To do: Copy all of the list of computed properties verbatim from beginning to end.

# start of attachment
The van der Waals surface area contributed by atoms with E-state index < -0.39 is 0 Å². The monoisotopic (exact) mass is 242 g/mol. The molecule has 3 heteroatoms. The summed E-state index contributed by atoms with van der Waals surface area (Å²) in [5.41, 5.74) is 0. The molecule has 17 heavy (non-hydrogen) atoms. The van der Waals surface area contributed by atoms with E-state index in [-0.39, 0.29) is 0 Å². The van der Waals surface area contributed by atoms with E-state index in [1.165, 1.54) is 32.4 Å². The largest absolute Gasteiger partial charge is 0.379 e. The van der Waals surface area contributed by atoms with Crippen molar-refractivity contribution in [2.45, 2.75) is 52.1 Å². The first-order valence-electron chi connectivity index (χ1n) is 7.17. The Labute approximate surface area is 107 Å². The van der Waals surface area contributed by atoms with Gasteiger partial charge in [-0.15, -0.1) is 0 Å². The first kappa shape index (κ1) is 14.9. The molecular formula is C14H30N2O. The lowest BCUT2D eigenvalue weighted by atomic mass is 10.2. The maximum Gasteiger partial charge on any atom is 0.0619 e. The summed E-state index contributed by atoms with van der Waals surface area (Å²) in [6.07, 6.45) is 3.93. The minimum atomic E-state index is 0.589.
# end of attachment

The van der Waals surface area contributed by atoms with E-state index < -0.39 is 0 Å². The monoisotopic (exact) mass is 242 g/mol. The molecule has 3 heteroatoms. The summed E-state index contributed by atoms with van der Waals surface area (Å²) in [5.41, 5.74) is 0. The molecule has 17 heavy (non-hydrogen) atoms. The van der Waals surface area contributed by atoms with E-state index in [-0.39, 0.29) is 0 Å². The van der Waals surface area contributed by atoms with E-state index in [1.165, 1.54) is 32.4 Å². The largest absolute Gasteiger partial charge is 0.379 e. The van der Waals surface area contributed by atoms with Crippen molar-refractivity contribution in [2.45, 2.75) is 52.1 Å². The first-order valence-electron chi connectivity index (χ1n) is 7.17. The Labute approximate surface area is 107 Å². The van der Waals surface area contributed by atoms with Gasteiger partial charge in [-0.15, -0.1) is 0 Å². The first kappa shape index (κ1) is 14.9. The molecular formula is C14H30N2O. The lowest BCUT2D eigenvalue weighted by atomic mass is 10.2. The maximum Gasteiger partial charge on any atom is 0.0619 e. The summed E-state index contributed by atoms with van der Waals surface area (Å²) in [6.07, 6.45) is 3.93. The minimum atomic E-state index is 0.589.